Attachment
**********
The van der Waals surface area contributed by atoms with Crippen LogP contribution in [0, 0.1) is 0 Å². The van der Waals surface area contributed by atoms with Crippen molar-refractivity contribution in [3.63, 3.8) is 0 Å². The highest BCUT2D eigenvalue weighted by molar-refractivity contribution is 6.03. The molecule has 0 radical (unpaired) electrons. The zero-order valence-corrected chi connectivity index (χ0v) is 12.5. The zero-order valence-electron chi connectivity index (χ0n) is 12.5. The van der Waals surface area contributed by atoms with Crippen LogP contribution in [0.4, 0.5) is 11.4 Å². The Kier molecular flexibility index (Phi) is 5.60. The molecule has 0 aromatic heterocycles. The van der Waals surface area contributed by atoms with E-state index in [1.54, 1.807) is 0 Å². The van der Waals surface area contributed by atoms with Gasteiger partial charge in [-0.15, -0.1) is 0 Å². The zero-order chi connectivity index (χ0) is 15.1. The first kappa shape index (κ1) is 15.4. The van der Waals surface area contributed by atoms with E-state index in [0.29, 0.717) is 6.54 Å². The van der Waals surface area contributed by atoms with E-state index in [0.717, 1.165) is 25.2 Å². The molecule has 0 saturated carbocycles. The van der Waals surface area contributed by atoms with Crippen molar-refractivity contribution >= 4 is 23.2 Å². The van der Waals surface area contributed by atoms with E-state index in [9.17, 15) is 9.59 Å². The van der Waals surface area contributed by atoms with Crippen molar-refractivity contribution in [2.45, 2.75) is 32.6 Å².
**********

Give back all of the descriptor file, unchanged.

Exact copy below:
The van der Waals surface area contributed by atoms with Crippen LogP contribution in [0, 0.1) is 0 Å². The van der Waals surface area contributed by atoms with Crippen molar-refractivity contribution in [3.63, 3.8) is 0 Å². The highest BCUT2D eigenvalue weighted by molar-refractivity contribution is 6.03. The molecule has 0 radical (unpaired) electrons. The zero-order valence-corrected chi connectivity index (χ0v) is 12.5. The zero-order valence-electron chi connectivity index (χ0n) is 12.5. The van der Waals surface area contributed by atoms with Crippen LogP contribution in [0.4, 0.5) is 11.4 Å². The Kier molecular flexibility index (Phi) is 5.60. The molecule has 0 aromatic heterocycles. The van der Waals surface area contributed by atoms with E-state index in [1.54, 1.807) is 0 Å². The van der Waals surface area contributed by atoms with Gasteiger partial charge in [-0.15, -0.1) is 0 Å². The zero-order chi connectivity index (χ0) is 15.1. The first kappa shape index (κ1) is 15.4. The van der Waals surface area contributed by atoms with E-state index in [0.29, 0.717) is 6.54 Å². The van der Waals surface area contributed by atoms with E-state index in [0.717, 1.165) is 25.2 Å². The molecule has 0 saturated carbocycles. The van der Waals surface area contributed by atoms with Crippen molar-refractivity contribution >= 4 is 23.2 Å². The van der Waals surface area contributed by atoms with E-state index in [9.17, 15) is 9.59 Å². The van der Waals surface area contributed by atoms with Crippen molar-refractivity contribution in [2.45, 2.75) is 32.6 Å².